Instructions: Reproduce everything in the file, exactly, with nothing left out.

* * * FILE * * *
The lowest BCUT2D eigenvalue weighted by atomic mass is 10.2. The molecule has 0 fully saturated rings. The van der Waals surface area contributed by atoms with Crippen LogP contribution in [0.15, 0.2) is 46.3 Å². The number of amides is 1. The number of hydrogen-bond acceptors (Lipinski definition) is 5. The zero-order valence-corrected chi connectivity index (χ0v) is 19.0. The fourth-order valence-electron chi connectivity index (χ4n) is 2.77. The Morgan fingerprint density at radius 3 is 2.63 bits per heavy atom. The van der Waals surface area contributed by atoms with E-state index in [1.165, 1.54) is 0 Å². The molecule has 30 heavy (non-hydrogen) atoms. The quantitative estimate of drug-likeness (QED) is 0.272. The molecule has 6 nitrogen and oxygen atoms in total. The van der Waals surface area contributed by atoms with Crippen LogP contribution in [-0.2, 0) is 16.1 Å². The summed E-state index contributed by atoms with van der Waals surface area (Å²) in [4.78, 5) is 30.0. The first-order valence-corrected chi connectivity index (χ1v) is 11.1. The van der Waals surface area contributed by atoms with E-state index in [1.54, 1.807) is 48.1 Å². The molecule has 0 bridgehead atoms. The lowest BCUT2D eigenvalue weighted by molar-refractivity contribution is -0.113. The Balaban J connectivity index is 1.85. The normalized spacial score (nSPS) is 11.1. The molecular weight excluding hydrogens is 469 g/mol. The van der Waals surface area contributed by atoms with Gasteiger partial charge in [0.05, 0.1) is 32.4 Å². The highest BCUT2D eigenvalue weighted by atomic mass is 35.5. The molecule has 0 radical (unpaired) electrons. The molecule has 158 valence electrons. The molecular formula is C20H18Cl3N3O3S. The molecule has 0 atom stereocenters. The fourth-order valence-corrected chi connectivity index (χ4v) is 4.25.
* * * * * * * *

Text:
The lowest BCUT2D eigenvalue weighted by atomic mass is 10.2. The molecule has 0 fully saturated rings. The van der Waals surface area contributed by atoms with Crippen LogP contribution in [0.15, 0.2) is 46.3 Å². The number of amides is 1. The number of hydrogen-bond acceptors (Lipinski definition) is 5. The zero-order valence-corrected chi connectivity index (χ0v) is 19.0. The fourth-order valence-electron chi connectivity index (χ4n) is 2.77. The Morgan fingerprint density at radius 3 is 2.63 bits per heavy atom. The van der Waals surface area contributed by atoms with E-state index in [1.165, 1.54) is 0 Å². The molecule has 30 heavy (non-hydrogen) atoms. The quantitative estimate of drug-likeness (QED) is 0.272. The molecule has 6 nitrogen and oxygen atoms in total. The van der Waals surface area contributed by atoms with Crippen LogP contribution in [-0.2, 0) is 16.1 Å². The summed E-state index contributed by atoms with van der Waals surface area (Å²) in [4.78, 5) is 30.0. The first-order valence-corrected chi connectivity index (χ1v) is 11.1. The van der Waals surface area contributed by atoms with E-state index in [1.54, 1.807) is 48.1 Å². The molecule has 0 bridgehead atoms. The lowest BCUT2D eigenvalue weighted by molar-refractivity contribution is -0.113. The Balaban J connectivity index is 1.85. The normalized spacial score (nSPS) is 11.1. The molecular weight excluding hydrogens is 469 g/mol. The van der Waals surface area contributed by atoms with Gasteiger partial charge in [0.05, 0.1) is 32.4 Å². The highest BCUT2D eigenvalue weighted by atomic mass is 35.5. The molecule has 0 radical (unpaired) electrons. The molecule has 158 valence electrons. The molecular formula is C20H18Cl3N3O3S. The molecule has 0 atom stereocenters. The fourth-order valence-corrected chi connectivity index (χ4v) is 4.25.